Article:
The Apartment with Two Women
같은 속옷을 입는 두 여자 (Gateun sogoseul imneun du yeoja)
South Korea, 2021, 140’, Korean
Directed by: Kim Se-in
Screenplay: Kim Se-in
Photography (color): Moon Myoung-hwan
Production Design: Lee Jung-hyun
Editing: Kim Se-in
Music: Lee Min-hwi
Producers: Joh Gun-shick, Jo Seong-won, Jang Ji-won
Cast: Lym Ji-ho (Yi-jung/daughter), Yang Mal-bok (Su-kyung/mother), Jeong Bo-Ram (So-hee), Yang Heung-ju (Yong-yeol)
Date of First Release in Territory: TBA
Su-kyung lives in a small apartment with her 20-year old daughter Yi-jung. To say that the two women don’t get along would be a vast understatement. Su-kyung, aggressive and loud, berates and humiliates her daughter at every opportunity. Yi-jung is painfully withdrawn, her face partially hidden behind long strands of hair, but the simmering hate she feels for her mother comes through in her trembling voice. One day things go from bad to worse when, in the midst of a confrontation in a parking lot, Su-kyung hits her daughter with the car. She insists it was an accident, but Yi-jung is furious, and resolves to take the matter to court.
Among the Korean films that premiered at the 2021 Busan International Film Festival, The Apartment with Two Women was the one that had everyone talking. It’s an intense viewing experience to be sure, with its claustrophobic mood never once easing up over its 140 minute running time. But its originality speaks for itself, and the film leaves you with many questions to ponder.
It appears at first glance to be a story about abuse. Our sympathies naturally align with Yi-jung when we see the oppressive and cruel way that her mother treats her. But as the story progresses, we realize that the film is showing us a great deal more. Each of the women need space and freedom from each other more than anything, but circumstances always seem to prevent it. Su-kyung is in a relationship with a genial, supportive man, and she hopes to move in with him. But tensions arise with the man’s teenage daughter. Yi-jung too looks to one of her work colleagues for support, but in many ways, Yi-jung is a difficult person to help.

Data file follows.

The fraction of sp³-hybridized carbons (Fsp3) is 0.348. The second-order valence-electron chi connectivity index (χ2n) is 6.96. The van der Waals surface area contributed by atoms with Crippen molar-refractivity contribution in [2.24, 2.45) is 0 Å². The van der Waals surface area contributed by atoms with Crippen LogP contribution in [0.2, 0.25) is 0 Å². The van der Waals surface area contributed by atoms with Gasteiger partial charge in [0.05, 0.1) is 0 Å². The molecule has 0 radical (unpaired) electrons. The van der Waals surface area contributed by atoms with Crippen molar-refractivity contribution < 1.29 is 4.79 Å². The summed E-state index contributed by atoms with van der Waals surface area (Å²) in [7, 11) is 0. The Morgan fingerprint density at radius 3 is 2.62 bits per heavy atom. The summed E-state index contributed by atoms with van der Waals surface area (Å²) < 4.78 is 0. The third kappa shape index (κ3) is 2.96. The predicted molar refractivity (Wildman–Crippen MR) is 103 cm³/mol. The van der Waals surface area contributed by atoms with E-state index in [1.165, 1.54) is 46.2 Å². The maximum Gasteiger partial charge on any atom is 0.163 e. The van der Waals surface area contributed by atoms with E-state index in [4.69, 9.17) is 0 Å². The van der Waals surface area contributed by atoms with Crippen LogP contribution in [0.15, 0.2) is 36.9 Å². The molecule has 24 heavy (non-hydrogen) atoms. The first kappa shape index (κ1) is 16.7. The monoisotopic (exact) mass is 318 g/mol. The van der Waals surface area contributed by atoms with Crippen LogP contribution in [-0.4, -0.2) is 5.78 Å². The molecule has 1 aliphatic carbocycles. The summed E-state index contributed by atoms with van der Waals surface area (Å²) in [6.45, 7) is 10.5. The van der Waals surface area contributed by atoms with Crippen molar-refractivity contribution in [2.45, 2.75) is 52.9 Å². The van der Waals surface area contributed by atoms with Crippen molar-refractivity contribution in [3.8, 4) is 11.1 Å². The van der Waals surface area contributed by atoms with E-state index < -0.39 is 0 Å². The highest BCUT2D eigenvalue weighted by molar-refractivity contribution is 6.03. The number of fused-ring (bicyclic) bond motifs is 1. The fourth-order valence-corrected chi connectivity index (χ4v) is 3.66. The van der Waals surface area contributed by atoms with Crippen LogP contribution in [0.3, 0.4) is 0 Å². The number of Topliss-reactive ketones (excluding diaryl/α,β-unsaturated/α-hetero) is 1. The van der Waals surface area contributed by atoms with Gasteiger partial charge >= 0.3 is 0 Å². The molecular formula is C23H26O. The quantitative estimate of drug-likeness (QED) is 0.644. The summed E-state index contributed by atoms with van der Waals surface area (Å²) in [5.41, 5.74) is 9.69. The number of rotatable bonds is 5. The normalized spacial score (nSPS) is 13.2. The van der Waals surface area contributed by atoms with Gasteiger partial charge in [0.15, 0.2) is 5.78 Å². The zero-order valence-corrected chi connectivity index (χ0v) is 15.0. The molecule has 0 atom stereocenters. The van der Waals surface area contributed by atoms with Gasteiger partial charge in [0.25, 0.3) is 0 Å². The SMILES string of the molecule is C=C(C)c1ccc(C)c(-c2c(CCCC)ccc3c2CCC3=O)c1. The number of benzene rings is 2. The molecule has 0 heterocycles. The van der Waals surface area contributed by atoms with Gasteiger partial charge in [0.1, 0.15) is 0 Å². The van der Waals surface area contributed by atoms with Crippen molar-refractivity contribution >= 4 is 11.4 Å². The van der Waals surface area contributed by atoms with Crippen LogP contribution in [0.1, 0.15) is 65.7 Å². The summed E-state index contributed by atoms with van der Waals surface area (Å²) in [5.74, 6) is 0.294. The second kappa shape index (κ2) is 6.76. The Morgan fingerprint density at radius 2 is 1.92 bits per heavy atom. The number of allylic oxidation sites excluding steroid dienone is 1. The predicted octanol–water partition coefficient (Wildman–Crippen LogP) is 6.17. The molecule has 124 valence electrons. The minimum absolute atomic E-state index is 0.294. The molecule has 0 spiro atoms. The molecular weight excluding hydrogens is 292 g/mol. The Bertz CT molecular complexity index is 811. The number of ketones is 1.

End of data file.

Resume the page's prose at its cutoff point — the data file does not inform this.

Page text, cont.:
There seems to be something self-reinforcing about the ways that Su-kyung and Yi-jung suffocate each other. The reasons they can’t escape that cramped apartment are partly economic, but perhaps mostly psychological. The film’s Korean title, “Two Women Who Wear the Same Underwear,” vividly captures the sense of unwanted intimacy that binds them together.
The contributions of actors Yang Mal-bok (Su-kyung) and Lym Ji-ho (Yi-jung) are a major part of this film’s success. Actors often draw off of each other’s energy while performing, but in this work, the energy projected by each actor is entirely contradictory. Both performances are remarkable, but it’s the combination of the two performances which seems particularly impressive. It’s like fire and ice violently colliding over the course of the film, but never diluting each other.
Debut director Kim Se-in shows a great eye for detail, and she understands when to let images speak for themselves. Deliberately avoiding the standard rhythms of storytelling, she pushes the story forward quickly at times, and at other times slows down to let an image or mood take precedence. The overall effect is powerful and unsettling. It will be exciting to see where she takes her career from here.
A native of Incheon, Kim Se-in is a graduate of the Korean Academy of Film Arts. She has directed numerous short films including Submarine Sickness (2014), Hamster (2016), Playing with Fire (2018) and Container (2018). The Apartment with Two Women was made through the Korean Academy of Film Arts’ feature film production program. At the 2021 Busan International Film Festival it won numerous awards including the prestigious New Currents Award, and it also screened in the Panorama section of the 2022 Berlin International Film Festival.
2021 – The Apartment with Two Women